The Charlotte Symphony warms up
I read with concern the July 11 letter to the editor, “Arts are nothing more than a hobby.” Respectfully, I disagree. Arts and culture, unlike our own personal means of enjoyment, enrich our community.
It has been proven again and again that exposure to the arts can create better students, not to mention better people.
There is proof of this in a national study conducted by The Brookings Institution and the Houston Education Research Consortium. The study found that “students who received more arts education experiences are more interested in how other people feel and more likely to want to help people who are treated badly.”
Isn’t that how we want the next generation to be? Apparently, a majority of Americans think so.
Some 88% of Americans agreed that the arts are an important part of a well-rounded education for K-12 students, according to a survey by Americans for the Arts.
Some believe that only ticket sales are needed to support arts organizations. This is far from enough money. If arts groups relied only on ticket fees, then prices would be raised and only the rich could afford to go to a museum, listen to a concert or watch a musical. Is that at all fair? Should the rich be the only ones to experience culture?
I went to a Title 1 school for three years. The only way the children at my school could experience the arts was through an occasional field trip. These trips were only possible because of public funding for arts organizations.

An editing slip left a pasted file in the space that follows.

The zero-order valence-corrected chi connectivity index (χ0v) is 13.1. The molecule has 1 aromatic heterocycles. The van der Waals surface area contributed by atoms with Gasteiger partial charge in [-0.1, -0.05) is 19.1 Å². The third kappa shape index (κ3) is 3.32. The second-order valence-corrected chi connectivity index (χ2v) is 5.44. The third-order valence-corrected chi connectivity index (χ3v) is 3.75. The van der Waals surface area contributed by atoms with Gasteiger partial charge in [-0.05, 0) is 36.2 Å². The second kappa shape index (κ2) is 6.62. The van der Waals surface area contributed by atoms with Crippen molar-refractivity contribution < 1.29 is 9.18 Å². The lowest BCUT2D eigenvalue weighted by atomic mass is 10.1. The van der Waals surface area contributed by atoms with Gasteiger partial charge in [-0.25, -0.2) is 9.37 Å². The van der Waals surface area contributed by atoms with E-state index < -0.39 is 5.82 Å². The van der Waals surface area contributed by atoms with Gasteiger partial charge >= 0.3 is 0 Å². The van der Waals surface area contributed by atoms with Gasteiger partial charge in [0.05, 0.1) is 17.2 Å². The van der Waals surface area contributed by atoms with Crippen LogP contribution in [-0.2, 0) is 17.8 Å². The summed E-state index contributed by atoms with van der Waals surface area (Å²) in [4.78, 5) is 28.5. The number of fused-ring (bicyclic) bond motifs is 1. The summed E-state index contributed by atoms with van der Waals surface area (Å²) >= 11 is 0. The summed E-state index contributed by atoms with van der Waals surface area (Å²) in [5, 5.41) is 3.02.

I remember the thrill I felt watching actors dressed as monkeys descend from the ceiling during a performance of Tarzan at Children’s Theatre of Charlotte. The actors told a beautiful story in a way totally new to me, through theater. Watching that show showed me the courage of people in our community – courage to go on a stage, pretend to be someone else and not care if you messed up in the process.
When I was older, I got to attend the Charlotte Symphony. The sound of all the musicians warming up was probably my favorite part. I had never seen so many people come together to play music before.
If we spend our money only on our own enjoyment rather than the common good, the next generation will be without the arts. Many kids won’t be able to experience a play or a symphony. They won’t know what it is like to walk into a museum and see their history class come to life through exhibits.
I think a minor tax increase is more than worth it, if it enriches the common good. Don’t you?